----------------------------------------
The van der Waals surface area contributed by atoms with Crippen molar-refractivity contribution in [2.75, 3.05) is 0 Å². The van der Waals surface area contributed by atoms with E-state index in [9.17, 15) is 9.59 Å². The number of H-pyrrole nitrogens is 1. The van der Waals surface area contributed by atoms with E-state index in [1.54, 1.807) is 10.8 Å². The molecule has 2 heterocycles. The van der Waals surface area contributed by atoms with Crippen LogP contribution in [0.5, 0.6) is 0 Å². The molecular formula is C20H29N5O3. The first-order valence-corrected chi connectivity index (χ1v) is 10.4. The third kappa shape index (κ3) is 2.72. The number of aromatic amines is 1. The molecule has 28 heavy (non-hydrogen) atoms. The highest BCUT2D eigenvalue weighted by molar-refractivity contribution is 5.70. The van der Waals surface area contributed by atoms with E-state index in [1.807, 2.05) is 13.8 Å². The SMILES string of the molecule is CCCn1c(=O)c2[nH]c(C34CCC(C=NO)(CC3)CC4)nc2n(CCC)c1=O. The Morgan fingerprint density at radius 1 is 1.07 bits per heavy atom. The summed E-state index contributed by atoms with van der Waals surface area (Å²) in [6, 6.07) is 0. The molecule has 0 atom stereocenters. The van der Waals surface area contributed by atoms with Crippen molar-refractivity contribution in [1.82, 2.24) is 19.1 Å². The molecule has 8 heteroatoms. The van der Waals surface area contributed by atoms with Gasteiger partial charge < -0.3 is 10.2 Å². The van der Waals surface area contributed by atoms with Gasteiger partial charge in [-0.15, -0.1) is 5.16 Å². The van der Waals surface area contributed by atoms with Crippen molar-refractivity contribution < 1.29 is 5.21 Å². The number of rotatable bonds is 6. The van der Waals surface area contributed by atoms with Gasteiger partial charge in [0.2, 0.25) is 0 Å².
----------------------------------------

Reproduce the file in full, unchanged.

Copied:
The van der Waals surface area contributed by atoms with Crippen molar-refractivity contribution in [2.75, 3.05) is 0 Å². The van der Waals surface area contributed by atoms with E-state index in [9.17, 15) is 9.59 Å². The number of H-pyrrole nitrogens is 1. The van der Waals surface area contributed by atoms with E-state index in [1.54, 1.807) is 10.8 Å². The molecule has 2 heterocycles. The van der Waals surface area contributed by atoms with Crippen LogP contribution in [0.5, 0.6) is 0 Å². The molecular formula is C20H29N5O3. The first-order valence-corrected chi connectivity index (χ1v) is 10.4. The third kappa shape index (κ3) is 2.72. The number of aromatic amines is 1. The molecule has 28 heavy (non-hydrogen) atoms. The highest BCUT2D eigenvalue weighted by molar-refractivity contribution is 5.70. The van der Waals surface area contributed by atoms with E-state index in [1.807, 2.05) is 13.8 Å². The SMILES string of the molecule is CCCn1c(=O)c2[nH]c(C34CCC(C=NO)(CC3)CC4)nc2n(CCC)c1=O. The Morgan fingerprint density at radius 1 is 1.07 bits per heavy atom. The summed E-state index contributed by atoms with van der Waals surface area (Å²) in [6, 6.07) is 0. The molecule has 0 atom stereocenters. The van der Waals surface area contributed by atoms with Crippen molar-refractivity contribution in [1.82, 2.24) is 19.1 Å². The molecule has 8 heteroatoms. The van der Waals surface area contributed by atoms with Gasteiger partial charge < -0.3 is 10.2 Å². The van der Waals surface area contributed by atoms with Gasteiger partial charge in [-0.15, -0.1) is 5.16 Å². The van der Waals surface area contributed by atoms with Crippen molar-refractivity contribution < 1.29 is 5.21 Å². The number of rotatable bonds is 6. The van der Waals surface area contributed by atoms with Gasteiger partial charge in [0.2, 0.25) is 0 Å².